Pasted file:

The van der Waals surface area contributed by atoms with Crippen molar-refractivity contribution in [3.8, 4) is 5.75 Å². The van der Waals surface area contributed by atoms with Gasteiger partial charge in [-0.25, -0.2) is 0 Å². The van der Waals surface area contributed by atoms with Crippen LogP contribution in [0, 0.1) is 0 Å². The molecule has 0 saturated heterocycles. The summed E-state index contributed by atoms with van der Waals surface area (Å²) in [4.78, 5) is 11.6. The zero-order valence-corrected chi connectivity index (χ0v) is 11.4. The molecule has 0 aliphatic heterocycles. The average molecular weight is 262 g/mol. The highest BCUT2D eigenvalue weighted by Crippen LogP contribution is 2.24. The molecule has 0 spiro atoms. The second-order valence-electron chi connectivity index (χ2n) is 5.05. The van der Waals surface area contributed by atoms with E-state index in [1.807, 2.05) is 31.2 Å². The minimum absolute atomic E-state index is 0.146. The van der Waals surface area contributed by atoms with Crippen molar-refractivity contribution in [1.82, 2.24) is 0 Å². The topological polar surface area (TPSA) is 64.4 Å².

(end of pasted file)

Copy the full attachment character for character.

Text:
The van der Waals surface area contributed by atoms with Crippen molar-refractivity contribution in [3.8, 4) is 5.75 Å². The van der Waals surface area contributed by atoms with Gasteiger partial charge in [-0.25, -0.2) is 0 Å². The van der Waals surface area contributed by atoms with Crippen LogP contribution in [0, 0.1) is 0 Å². The molecule has 0 saturated heterocycles. The summed E-state index contributed by atoms with van der Waals surface area (Å²) in [4.78, 5) is 11.6. The zero-order valence-corrected chi connectivity index (χ0v) is 11.4. The molecule has 0 aliphatic heterocycles. The average molecular weight is 262 g/mol. The highest BCUT2D eigenvalue weighted by Crippen LogP contribution is 2.24. The molecule has 0 spiro atoms. The second-order valence-electron chi connectivity index (χ2n) is 5.05. The van der Waals surface area contributed by atoms with E-state index in [1.807, 2.05) is 31.2 Å². The minimum absolute atomic E-state index is 0.146. The van der Waals surface area contributed by atoms with Crippen molar-refractivity contribution in [1.82, 2.24) is 0 Å². The topological polar surface area (TPSA) is 64.4 Å².